Two-legged OAuth (also known as "signed fetch") is basically OAuth without the user. It's a way for a consumer (i.e. client) to make a signed request to a provider (i.e. server) by leveraging the OAuth signature algorithm. This means that the provider has an extra level of trust with the consumer and will therefore provide data to the consumer without making an end-user authorize a token.
This has particular applicability to gadget frameworks. For example, OpenSocial platforms often use 2-legged OAuth so gadget developers can have the gadget (the OAuth consumer) make Web service requests to their remote server (the OAuth provider). Since the gadget developer and the server developer are often the same entity, the server can trust the gadget without the need for the gadget to obtain special permission from the user to access the user's data.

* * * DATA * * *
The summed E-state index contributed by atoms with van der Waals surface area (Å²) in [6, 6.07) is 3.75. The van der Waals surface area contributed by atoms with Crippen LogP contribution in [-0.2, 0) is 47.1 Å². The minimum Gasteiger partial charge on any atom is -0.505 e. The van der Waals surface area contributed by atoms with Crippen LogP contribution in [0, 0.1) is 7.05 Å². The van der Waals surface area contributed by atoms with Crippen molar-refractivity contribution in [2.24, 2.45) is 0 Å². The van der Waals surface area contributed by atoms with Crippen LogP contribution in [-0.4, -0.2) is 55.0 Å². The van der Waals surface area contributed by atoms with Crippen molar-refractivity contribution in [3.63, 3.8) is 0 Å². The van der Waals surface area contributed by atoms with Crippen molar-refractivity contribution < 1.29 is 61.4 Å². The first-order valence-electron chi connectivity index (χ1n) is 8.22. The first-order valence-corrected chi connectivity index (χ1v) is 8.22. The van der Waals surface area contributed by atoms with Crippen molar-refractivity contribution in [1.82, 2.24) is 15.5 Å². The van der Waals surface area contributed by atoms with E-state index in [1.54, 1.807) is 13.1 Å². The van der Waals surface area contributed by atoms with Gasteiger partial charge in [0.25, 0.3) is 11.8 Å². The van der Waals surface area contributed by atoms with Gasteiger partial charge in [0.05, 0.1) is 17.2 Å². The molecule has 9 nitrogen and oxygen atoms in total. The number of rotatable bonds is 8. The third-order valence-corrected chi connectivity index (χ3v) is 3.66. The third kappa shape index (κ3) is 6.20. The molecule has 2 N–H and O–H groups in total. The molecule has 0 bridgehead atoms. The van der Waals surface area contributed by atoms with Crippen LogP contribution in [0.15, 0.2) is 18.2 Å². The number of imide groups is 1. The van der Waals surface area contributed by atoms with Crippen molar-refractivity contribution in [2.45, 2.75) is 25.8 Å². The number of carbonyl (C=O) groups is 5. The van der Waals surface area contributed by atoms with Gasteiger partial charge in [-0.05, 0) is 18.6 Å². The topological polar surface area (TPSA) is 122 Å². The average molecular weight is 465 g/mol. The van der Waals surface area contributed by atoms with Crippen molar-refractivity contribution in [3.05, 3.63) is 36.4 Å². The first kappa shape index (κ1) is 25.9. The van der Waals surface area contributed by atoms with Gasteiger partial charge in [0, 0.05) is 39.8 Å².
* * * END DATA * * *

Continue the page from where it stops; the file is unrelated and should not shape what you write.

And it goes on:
To implement 2-legged OAuth using OAuth for Spring Security, all that is needed is for the provider to indicate that a specific consumer has an extra
level of trust. To do this, make sure your implementation of
ConsumerDetailsService returns instances of
ConsumerDetails that implement
ExtraTrustConsumerDetails. Then, for each consumer
that doesn't need to obtain a user-authorized token, make sure
In many instances, providers may want to manage the authentication that is set up in the security context. By default for 2-legged OAuth, only the consumer's
authentication will be set up in the context. However, if a user authentication is needed in the context, provide an alternate implementation of
org.springframework.security.oauth.provider.OAuthAuthenticationHandler that loads the user authentication, and provide a reference to the alternate
implementation using the "auth-handler-ref" attribute of the "provider" configuration element.